A catalogue of Western manuscripts at the Bodleian Libraries and selected Oxford colleges

MS. Douce 104

Summary Catalogue no.: 21678

Illustrated Piers Plowman; Ireland, 1427–28

Contents

Language(s): Middle English, Irish dialect

1. (fols. 1r–112v)
William Langland, Piers Plowman ('C' text)
Incipit: IN a sommur sesoun whan softe was þe sonne | I shop me in to schrudes as y a schep were
Explicit: & send me halp & hole to I haue peres þe ploughman | And sith he gred after grace til I can a wake
Final rubric: Explicit liber de Petro Ploughman Anno regni regis henrici sexti sexto Et fir’ Iouis ante festum Michaelis Incept’ trassup’
DIMEV 2460
2. (fol. 112v)
Poem on chattering in church
Incipit: Tutiuillus þe deuyl of hell | He wryteþ har names soþe to tell
Explicit: þe blis of heuen þan may ȝe wyn | god bryng vs al to his In | Amen Amen dicentes
DIMEV 6084

Added in a fifteenth-century hand, written over two other lines of writing, possibly a financial account.

Francis Douce’s transcription is pasted into the volume after fol. 33 (now numbered fol. 33a). Another transcription of the poem, signed by Eric Otto Winstedt (1880–1955), attached to the inside of the former lower board.

Rubric: unde beda
"Qui osculetur meretricem: pulsat ianuam inferni war⟨thes(?)"

Further addition prompted by the Tutivullus poem. Not in Walther.

Physical Description

Form: codex
Support: parchment
Extent: 112 leaves
Dimensions (leaf): 217 × 148 mm.
Foliation: Modern foliation.

Collation

1–38, 4–510, 6–108, 1110, 12–138, 142. Catchwords at the foot of most verso leaves.

Layout

Frame ruled in ink; no line ruling. Written in 32–36 long lines, ruled space 175–85 × 115 mm.

Hand(s)

Cursiva antiquior, written by a single scribe.

Decoration

72 marginal miniatures. Miniatures (coloured drawings). (Pächt and Alexander iii. 886, pl. LXXXIV) Description of miniatures based on the extensive interpretation of Kathleen Scott, ‘The Illustrations of MS Douce 104’:

  • (fol. 5r) The Castle of Care (?): pencil sketches only.
  • (fol. 8r) Lady Meed: young upright woman wearing a gold crown with a circlet of braids over each ear, bearing three goblets in each hand.
  • (fol. 9r) Liar: barefoot man in an orange tunic with yellow cowl and hood, a sword on his belt, holding a document with a hanging seal.
  • (fol. 10r) Lady Meed and a sheriff.
  • (fol. 11r) Lady Meed.
  • (fol. 11v) Lady Meed at confession.
  • (fol. 15r) Conscience: man with a forked beard, looking away from the text.
  • (fol. 18r) The King: man with a forked beard in ermine copy and lavender robe, holding a red sceptre.
  • (fol. 19r) Reason (?): seated figure with a short forked beard, wearing a hat and gloves.
  • (fol. 23r) Tom Stowe: young man in a cote-hardie (jacket) and hat.
  • (fol. 24r) Pride: young man dressed in tights and doublet, white collar, with a belt hung with ‘folly bells’, gloves, cuffs, and a jewelled chaperon.
  • (fol. 25r) Envy: short-bearded, middle-aged man leaping and clenching his fist, whilst tearing at his shirt front with his other hand.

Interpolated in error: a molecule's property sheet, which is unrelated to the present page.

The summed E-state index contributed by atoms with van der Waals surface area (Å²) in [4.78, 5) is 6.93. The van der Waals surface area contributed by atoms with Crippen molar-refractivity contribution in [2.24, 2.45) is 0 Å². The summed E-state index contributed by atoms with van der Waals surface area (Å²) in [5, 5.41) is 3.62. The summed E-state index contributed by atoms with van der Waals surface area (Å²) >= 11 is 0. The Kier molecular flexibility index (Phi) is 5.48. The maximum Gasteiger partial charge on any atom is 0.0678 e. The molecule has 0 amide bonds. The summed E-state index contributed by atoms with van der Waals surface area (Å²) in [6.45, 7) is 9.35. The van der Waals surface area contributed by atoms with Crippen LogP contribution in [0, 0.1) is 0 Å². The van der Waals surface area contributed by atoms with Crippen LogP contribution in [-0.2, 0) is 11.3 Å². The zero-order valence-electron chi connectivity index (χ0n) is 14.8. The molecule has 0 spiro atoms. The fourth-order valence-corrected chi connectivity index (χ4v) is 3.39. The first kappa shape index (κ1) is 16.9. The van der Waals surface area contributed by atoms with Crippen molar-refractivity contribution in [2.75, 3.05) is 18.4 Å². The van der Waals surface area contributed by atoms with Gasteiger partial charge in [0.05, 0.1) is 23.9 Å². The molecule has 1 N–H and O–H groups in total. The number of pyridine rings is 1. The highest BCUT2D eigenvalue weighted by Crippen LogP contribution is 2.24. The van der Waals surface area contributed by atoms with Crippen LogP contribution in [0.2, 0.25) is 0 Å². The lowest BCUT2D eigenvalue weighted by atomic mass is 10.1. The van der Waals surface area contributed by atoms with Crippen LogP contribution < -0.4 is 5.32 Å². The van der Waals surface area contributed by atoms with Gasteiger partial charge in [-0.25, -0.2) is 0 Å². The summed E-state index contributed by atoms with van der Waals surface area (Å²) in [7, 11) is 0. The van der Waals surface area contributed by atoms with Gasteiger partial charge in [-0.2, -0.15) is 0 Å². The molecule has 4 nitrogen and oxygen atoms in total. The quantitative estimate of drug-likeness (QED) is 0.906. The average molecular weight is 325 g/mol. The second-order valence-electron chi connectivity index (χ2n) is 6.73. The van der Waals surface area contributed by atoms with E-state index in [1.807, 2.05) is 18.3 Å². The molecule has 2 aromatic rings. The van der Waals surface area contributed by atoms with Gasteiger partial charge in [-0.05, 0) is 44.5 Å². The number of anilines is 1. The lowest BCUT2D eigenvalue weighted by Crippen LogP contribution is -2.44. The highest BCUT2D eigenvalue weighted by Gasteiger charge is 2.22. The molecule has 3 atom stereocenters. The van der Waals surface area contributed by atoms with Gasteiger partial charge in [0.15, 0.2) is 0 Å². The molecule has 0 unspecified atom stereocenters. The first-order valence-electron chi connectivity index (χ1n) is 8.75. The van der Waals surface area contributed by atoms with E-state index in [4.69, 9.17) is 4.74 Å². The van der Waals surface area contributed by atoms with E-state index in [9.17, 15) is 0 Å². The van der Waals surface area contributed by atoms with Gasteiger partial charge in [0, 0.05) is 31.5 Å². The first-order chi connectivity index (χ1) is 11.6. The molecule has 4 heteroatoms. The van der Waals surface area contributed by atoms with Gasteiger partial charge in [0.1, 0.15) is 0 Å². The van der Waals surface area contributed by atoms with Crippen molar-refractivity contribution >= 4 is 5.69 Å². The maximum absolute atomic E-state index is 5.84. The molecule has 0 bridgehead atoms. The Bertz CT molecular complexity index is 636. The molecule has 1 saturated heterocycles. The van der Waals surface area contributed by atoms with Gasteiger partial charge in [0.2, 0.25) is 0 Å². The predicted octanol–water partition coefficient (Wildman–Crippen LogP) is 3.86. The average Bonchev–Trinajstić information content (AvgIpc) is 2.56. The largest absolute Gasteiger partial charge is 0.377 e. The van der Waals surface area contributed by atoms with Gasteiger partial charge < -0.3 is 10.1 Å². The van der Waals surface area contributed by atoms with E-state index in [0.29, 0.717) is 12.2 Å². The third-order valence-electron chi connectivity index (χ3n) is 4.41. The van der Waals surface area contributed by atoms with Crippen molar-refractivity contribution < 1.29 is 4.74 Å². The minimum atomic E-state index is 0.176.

• (fol. 26r) Wrath: young man with ugly features, wearing a doublet, tights, a long sword, and with two dagers on each side of his waist, with his hand behind his head.
  • (fol. 26v) Lechery: kneeling young man with a sword on his belth, raising both hands in fists above his head.
  • (fol. 27r) Avarice: standing bearded man in a knee-length gown, grasping a pouch fastened through his belt, gesturing towards the text.
  • (fol. 29r) Gluttony: man holding a bowl to his mouth with both hands, wearing hose and short gown to show a distended stomach and navel.
  • (fol. 31r) Sloth: seated young man in a rumpled gown, open at the front, with one bare foot, asleep with his head in his hand.
  • (fol. 33b recto) Pilgrim: standing figure of a beaded man, with a broad-brimmed straw hat, a rough hooded outer garment, and a bell on the wrist or waist, holding a staff.
  • (fol. 34r) The Castle of Truth: in pale pink and orange, a gate flanked by two towers with pinnacles.
  • (fol. 35r – upper) Contemplation: head of a bearded man in an orange-red chaperon.
  • (fol. 35r – lower) Piers the Plowman: a standing man dressed in an orange-red gown with pinkish-tan shoulder cape, hose, shoes, gloves, and hat.
  • (fol. 35v) A knight: man with a forked beard in a chaperon and ankle-length down, looking at the text.
  • (fol. 37v) The ‘Bretener’: standing man in a short green houppelande with bagpipe sleeves, with a sword on the far side and pouch on the near side of the belt.
  • (fol. 38r) (?) Hunger: man in a white tunic, seated, barefoot, holding root vegetables and raising one to his mouth.
  • (fol. 39r) A labourer: man in a short blue gown, hose, hat, and belt with sheath or tool, digging with a spade.
  • (fol. 40r) A rowing boat.
  • (fol. 41r) A lawyer: man with curly hair, standing behind a lectern or barrier, wearing a pink-grey gown with a white collar, gesturing and speaking.
  • (fol. 42r) One of the ‘lunatyk lollares’: unclothed man with a yellow cloth on one shoulder, walking and looking back towards the text.
  • (fol. 43r) A blind beggar: bearded man in a long gown with hooded cowl, black cap, and green hose, his eyes closed and head bowed, holding a staff.
  • (fol. 44r – upper) A false friar: standing man in white, with a hood pulled up, gesturing and looking with a hesitant expression at the text.
  • (fol. 44r – lower) A slothful bishop: tonsured young man in white alb and red chasuble, lying with eyes closed, head in his left hand, with a crozier in his right hand; his mitre has fallen off his head. In the lower left margin, a wolf seizing a sheep, with blood running down its throat.
  • (fol. 44v) A priest with a pardon: young tonsured man, his tongue protruding, in a long white gown, holding a folded sheet with dangling seal.
  • (fol. 46r) A full figure of a barefoot friar in a grey-black habit with hood pulled up and a knotted cord hanging from the waist, standing in profile, speaking and gesturing: a Friar minor or Franciscan
  • (fol. 47r) Dobet: tonsured man in white tunic with brown mantle, standing in a pulpit, leaning on the edge, with his mantle draped across the front, and looking at the text with a sad expression.
  • (fol. 48v) Cain: young man in green tunic, holding his hands to his head, apparently in distress.
  • (fol. 49r) A calf and a sheep.
  • (fol. 51r) A beggar: man with bare legs and feet, wearing a cloak with hood pulled up, carrying a staff, and turning away as he makes a begging gesture.
  • (fol. 52r) A schoolmaster: seated man in black academic cap and tan gown, whipping a student with a bundle of sticks.
  • (fol. 52v) (?) St Augustine or a scribe: man in orange cowl with hood thrown back, seated in a chair, writing with pen and scraper on a lap board.
  • (fol. 53r) Dame Fortune: bust of a woman, hair in circlets of braids and possibly in a headdress (cropped at top), with a spoked wheel tinted yellow.